Studio Focus: Empire Music Studios

Subscribe to Mixdown Magazine


Studio Focus: Empire Music Studios

Words by Will Brewster

We catch up with Paul Higgins to chat the legacy of Studio 52, Kool Skools and Empire's new Heidelberg headquarters.

Essentially Melbourne’s answer to Sydney’s iconic Studios 301, the story of Empire Music Studios stretches all the way back to the ‘80s, where it was originally founded as Studio 52.

Now based in Heidelberg, Empire looks to continue their rich legacy with some of the best recording rooms in Victoria, offering up a creative hub for musicians from all walks of life.

To find out more about Empire Music Studios, we spoke with studio manager Paul Higgins for a comprehensive overview of what they’ve got to offer.

Never miss an update – sign up to our newsletter for all the latest news, reviews, features and giveaways. 

Give us a brief history of Studio 52: who has been involved with the studio over the years, and how has it transformed into what Empire Music Studios is today?

Studio 52 spent almost 34 years at Johnston St, Collingwood until the building was earmarked by developers and demolished to make way for new apartments. The original co-songwriters and business partners, Trevor Carter and Paul Higgins, are still working together and head up the new Empire Music Studios facility. 

Paul and Trevor met in 1983 and became songwriters, the original studio was meant to further that endeavor but soon became overtaken with the commercial realities of running a business. Before long they were doing albums and singles for the growing indie market.

They saw the need to provide assistance to many bands who were starting out so they began doing Sampler projects, over the next ten years they recorded and released around 400 hundred bands on projects like 52 Pickup, The Nu-Music Sampler 1-13, Real Australian Blues Vol.1-4, Fear of the Unknown and a metal compilation called While My Guitar Gently Kills Your Mother.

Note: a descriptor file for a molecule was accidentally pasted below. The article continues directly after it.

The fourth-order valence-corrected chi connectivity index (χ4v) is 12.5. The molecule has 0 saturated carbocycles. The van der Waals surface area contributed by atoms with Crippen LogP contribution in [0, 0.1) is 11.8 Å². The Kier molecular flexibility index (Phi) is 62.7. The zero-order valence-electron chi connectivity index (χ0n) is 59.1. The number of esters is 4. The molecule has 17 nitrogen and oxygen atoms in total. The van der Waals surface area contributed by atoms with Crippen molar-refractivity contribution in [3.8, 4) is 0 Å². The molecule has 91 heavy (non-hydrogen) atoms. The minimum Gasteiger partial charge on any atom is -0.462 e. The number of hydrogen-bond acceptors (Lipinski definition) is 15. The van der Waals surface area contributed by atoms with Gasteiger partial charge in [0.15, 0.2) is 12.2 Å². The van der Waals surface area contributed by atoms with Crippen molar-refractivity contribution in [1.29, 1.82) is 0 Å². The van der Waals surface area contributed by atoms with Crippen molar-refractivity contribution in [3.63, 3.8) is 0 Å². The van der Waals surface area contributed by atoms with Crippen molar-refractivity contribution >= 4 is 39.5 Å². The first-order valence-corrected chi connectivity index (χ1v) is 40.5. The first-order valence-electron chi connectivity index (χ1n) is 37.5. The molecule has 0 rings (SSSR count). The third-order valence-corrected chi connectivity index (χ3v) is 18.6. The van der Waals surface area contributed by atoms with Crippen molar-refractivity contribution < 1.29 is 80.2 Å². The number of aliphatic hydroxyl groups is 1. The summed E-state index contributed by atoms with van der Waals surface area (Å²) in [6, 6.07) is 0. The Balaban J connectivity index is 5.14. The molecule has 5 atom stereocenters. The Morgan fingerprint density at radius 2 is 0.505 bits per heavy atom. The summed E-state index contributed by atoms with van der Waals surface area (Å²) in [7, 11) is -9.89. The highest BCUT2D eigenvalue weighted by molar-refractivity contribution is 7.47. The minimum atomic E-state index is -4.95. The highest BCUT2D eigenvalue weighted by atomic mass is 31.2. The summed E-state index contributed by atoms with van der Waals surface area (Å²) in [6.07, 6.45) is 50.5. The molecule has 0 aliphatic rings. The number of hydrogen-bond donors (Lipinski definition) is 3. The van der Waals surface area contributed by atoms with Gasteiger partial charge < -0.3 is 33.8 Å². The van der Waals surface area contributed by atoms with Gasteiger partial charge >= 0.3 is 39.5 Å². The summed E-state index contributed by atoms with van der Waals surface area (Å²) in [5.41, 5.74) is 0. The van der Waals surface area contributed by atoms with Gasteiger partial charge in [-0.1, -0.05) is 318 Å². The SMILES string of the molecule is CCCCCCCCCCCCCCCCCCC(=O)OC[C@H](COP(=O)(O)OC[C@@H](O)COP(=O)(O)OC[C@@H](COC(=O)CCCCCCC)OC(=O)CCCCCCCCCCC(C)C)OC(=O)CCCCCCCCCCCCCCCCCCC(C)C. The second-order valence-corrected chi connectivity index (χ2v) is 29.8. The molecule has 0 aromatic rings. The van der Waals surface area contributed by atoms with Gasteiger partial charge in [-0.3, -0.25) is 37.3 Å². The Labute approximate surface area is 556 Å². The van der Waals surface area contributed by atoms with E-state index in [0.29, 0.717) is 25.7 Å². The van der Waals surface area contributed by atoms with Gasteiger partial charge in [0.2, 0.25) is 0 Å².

These bands would often come back and record further singles and albums with the studio after getting some initial exposure and airplay from the samplers.

When our tenancy of the Collingwood studios was coming to an end it was really a choice between getting out, starting again with a small boutique studio or going bigger and better. We really wanted to continue the work with Kool Skools so that forced our hand to build a bigger, new and amazing multiple studio creative hub.

We also thought that there were no large recording studios left as Sing Sing had closed in Richmond so as a point of difference we would build large spaces including Studio A designed for orchestral size projects.

The studio is now based in Heidelberg after spending nearly 35 years in Collingwood. How are you finding the new location? What do your neighbours think?

We are so happy to have left Collingwood and the miserable council, City of Yarra who never supported us in the entire time we were there. Now we have unlimited free parking, and have worked with a supportive Council, Banyule who are actually helping an arts community to grow, not just claiming the Arts mantle by default. Now Collingwood has an Arts Precinct but few artists can afford to live anywhere near it.

We have been so lucky here, we have been given so much support from local businesses and in the process have also been able to build using a lot of recycled timber and donated materials. It’s also been great to be surrounded by some of our key building and acoustic material suppliers.

Who works at Empire Music Studios today? Can you introduce us to some of the engineers and producers who inhabit your studios?

Trevor Carter is still the head engineer and the main producer, he has so much experience and so much expertise across all kinds or music and recording methods having made hundreds of records. There is no musical genre that he has not worked with, probably no instrument that he hasn’t recorded, he has even recorded vocals in many different languages.

He started out as a drummer and guitarist following bands like Led Zeppelin and Black Sabbath but today is regularly doing pop, RnB and hip-hop. He taught songwriting at Collarts and works with many songwriters helping to write and arrange new songs. He is also an expert when it comes to mixing and mastering. Despite coming from a tape and analogue background, he now loves and adopts everything digital in combination with the best mics and valve preamps.